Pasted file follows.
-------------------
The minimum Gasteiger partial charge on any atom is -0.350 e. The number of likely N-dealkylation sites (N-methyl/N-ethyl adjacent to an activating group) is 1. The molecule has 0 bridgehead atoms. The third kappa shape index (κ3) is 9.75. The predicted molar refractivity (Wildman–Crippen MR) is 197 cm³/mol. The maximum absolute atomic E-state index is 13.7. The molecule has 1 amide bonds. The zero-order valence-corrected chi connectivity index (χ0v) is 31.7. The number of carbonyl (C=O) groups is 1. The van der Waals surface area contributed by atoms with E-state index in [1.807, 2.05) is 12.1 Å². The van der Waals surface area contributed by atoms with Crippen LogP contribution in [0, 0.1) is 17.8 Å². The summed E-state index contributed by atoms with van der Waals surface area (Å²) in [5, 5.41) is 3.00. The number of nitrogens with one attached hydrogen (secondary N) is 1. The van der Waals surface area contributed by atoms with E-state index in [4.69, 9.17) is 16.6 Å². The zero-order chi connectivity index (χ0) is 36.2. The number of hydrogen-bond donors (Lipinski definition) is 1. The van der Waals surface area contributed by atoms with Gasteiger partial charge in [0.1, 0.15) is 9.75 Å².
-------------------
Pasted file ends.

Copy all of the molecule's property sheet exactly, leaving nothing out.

The minimum Gasteiger partial charge on any atom is -0.350 e. The number of likely N-dealkylation sites (N-methyl/N-ethyl adjacent to an activating group) is 1. The molecule has 0 bridgehead atoms. The third kappa shape index (κ3) is 9.75. The predicted molar refractivity (Wildman–Crippen MR) is 197 cm³/mol. The maximum absolute atomic E-state index is 13.7. The molecule has 1 amide bonds. The zero-order valence-corrected chi connectivity index (χ0v) is 31.7. The number of carbonyl (C=O) groups is 1. The van der Waals surface area contributed by atoms with E-state index in [1.807, 2.05) is 12.1 Å². The van der Waals surface area contributed by atoms with Crippen LogP contribution in [0, 0.1) is 17.8 Å². The summed E-state index contributed by atoms with van der Waals surface area (Å²) in [5, 5.41) is 3.00. The number of nitrogens with one attached hydrogen (secondary N) is 1. The van der Waals surface area contributed by atoms with E-state index in [4.69, 9.17) is 16.6 Å². The zero-order chi connectivity index (χ0) is 36.2. The number of hydrogen-bond donors (Lipinski definition) is 1. The van der Waals surface area contributed by atoms with Gasteiger partial charge in [0.1, 0.15) is 9.75 Å².